Business

Plans for distribution center — perhaps for Amazon — approved by Macon zoning board

Plans for a proposed distribution center in south Bibb County received unanimous approval Monday by the zoning board.

Two south Bibb residents expressed concerns about the increase in traffic the center would bring, but a traffic study is expected to be approved shortly by the county and state.

The Macon-Bibb County Planning & Zoning Commission approved an application for a conditional-use permit to allow a distributing warehouse taller than 35 feet at 4995 Sardis Church Road. A majority of the property was rezoned last month for warehouse and light industrial, and it is currently a hay field. The applicant was the Macon-Bibb County Industrial Authority, which owns the land.

The company planning to go in is called “Project Unicorn” on the application. Company names often remain a secret until the deal is finalized and the company is ready to make an announcement.

However, as reported in The Telegraph in September, the 1 million-square-foot building is similar in several ways to fulfillment centers Amazon.com is building around the country to fill its online orders quickly.

The Seattle-based e-commerce company has been building a number of fulfillment centers across the country. The size, height, layout, color scheme and planned use of the Macon facility are the same or similar to many of those fulfillment centers.

The proposed distribution center would be built on 97 acres adjacent to Interstate 75, Sardis Church Road and Skipper Road, according to the application.

Plans call for a concrete building with a height of about 50 feet. This falls in line with other industrial buildings in the area, including Tractor Supply Co., Tyson and FedEx, all in the I-75 Business Park across I-75 from this proposed project.

“This is pretty much the same site plan we talked about at the rezoning meeting,” said Don Carter, with Macon-based Carter & Sloope Inc., consulting engineers. “So, this is a fulfillment center, or distribution, with approximately 600 employees at non-peak, with up to 1,000 or 1,100 during peak season. Peak season is typically October through the holiday season, through the end of the year.”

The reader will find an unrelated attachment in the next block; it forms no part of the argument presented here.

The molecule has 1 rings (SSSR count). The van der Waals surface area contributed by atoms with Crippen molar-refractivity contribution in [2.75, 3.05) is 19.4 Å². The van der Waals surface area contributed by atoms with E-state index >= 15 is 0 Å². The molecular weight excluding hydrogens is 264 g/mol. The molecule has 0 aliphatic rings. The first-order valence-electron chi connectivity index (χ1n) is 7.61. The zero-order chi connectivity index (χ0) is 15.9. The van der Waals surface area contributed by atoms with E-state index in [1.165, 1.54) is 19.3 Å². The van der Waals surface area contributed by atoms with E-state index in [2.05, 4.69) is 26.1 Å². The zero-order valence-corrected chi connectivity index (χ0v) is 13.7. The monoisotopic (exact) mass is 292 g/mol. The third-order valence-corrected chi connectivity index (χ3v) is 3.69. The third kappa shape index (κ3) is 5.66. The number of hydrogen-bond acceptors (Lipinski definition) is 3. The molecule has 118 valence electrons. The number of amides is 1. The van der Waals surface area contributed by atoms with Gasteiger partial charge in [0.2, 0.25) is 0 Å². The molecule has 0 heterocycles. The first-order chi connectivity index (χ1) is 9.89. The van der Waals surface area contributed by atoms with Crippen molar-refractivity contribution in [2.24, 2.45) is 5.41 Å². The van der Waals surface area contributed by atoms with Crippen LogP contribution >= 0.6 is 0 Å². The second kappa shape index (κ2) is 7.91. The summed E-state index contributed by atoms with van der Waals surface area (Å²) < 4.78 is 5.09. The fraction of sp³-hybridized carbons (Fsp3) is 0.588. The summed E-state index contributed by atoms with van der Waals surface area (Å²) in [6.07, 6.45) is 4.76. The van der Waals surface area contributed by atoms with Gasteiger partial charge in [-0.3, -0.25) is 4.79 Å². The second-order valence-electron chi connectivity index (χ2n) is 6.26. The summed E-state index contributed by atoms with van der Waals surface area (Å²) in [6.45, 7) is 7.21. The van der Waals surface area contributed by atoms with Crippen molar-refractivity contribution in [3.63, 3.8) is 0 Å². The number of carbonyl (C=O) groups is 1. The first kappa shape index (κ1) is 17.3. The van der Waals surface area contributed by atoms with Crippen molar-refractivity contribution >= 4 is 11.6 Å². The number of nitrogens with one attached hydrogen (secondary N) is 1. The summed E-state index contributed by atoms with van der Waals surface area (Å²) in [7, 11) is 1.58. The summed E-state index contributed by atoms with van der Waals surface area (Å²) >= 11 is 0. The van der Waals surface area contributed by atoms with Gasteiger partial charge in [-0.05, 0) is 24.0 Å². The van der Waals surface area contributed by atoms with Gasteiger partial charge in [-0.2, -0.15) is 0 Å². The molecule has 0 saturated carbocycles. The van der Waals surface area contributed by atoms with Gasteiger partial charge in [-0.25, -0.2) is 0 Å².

It would operate around the clock all year. The center would have about 1,000 parking spaces, plus up to 100 future spaces for employees and visitors, 250 spaces for trailers and 75 future trailer spaces, according to the commission’s staff report. It would have about 95 doors for trucks, Carter said. The property will be surrounded by an 8-foot high fence. Barbed wire would be put around a portion of the fence away from Sardis Church and Skipper roads.

The center would be used “for the purposes of receiving, storing, shipping, distributing, and selling of products, materials and merchandise, which may also include alcohol products and grocery items, … for limited direct customer product pick-up from self-service kiosks, … (and) for processing customer product and merchandise returns,” according to a statement filed with the zoning office.

The center would face Skipper Road with the loading docks and truck parking adjacent to I-75, Carter said. While he agreed “you can’t hide a 50-foot-tall building,” plans include a heavily landscaped 4-foot-tall earthen berm that would be added adjacent to Skipper Road. Also, the site would include other landscaping such as canopy trees and shrubs throughout the site. The site will include two storm water treatment ponds on each side of the building.

Plans call for a signal light to be installed at the intersection of Sardis Church and Skipper roads, with turn lanes on those roads.

While Bennie Puckett, who lives on Walden Road, said he didn’t “really have an objection” to the distribution center, but that the entrance and exit ramps for I-75 should have been designed differently and predicted the current design was going to cause problems in the future.

Harold DeLoach, who lives on Murray Drive, spoke briefly, saying he had shared his concerns about the truck traffic on Skipper Road with the zoning staff.

“This is a long-standing residential area and these residents out there do have concerns,” said Commissioner Jeane Easom. “So as long as we are comfortable with the fact that these concerns have at least been addressed and things are modified as far as traffic and safety is concerned, you know, progress is progress. It’s a great opportunity for Bibb County but we don’t need to do anything that’s going to harm those who already are already here. ... I think that traffic study will hopefully show you’ve done all you can do.”

Other items on the agenda were:

ITEMS FROM PREVIOUS MEETINGS:

2790 Vineville Ave.: Certificate of Appropriateness to allow design approval of roof, porch and to remove trees, HR-1 District. Jay Strong, applicant. Approved.

3975 West Oak Drive: Variance in setback requirements to allow an accessory building, PDR District. Deldra Phillips, applicant. Approved.

VARIANCES:

2350 Riverside Drive: Variance to allow a reduction in setback requirements to a residential district, C-2 District. Jed Renfroe, applicant. Approved.

RATIFICATION:

750 Baconsfield Drive: Conditional use to allow a job readiness training/coaching facility [17-21176], C-4 District. Nattlie Ringer, applicant. Approved.

Linda S. Morris: 478-744-4223, @MidGaBiz

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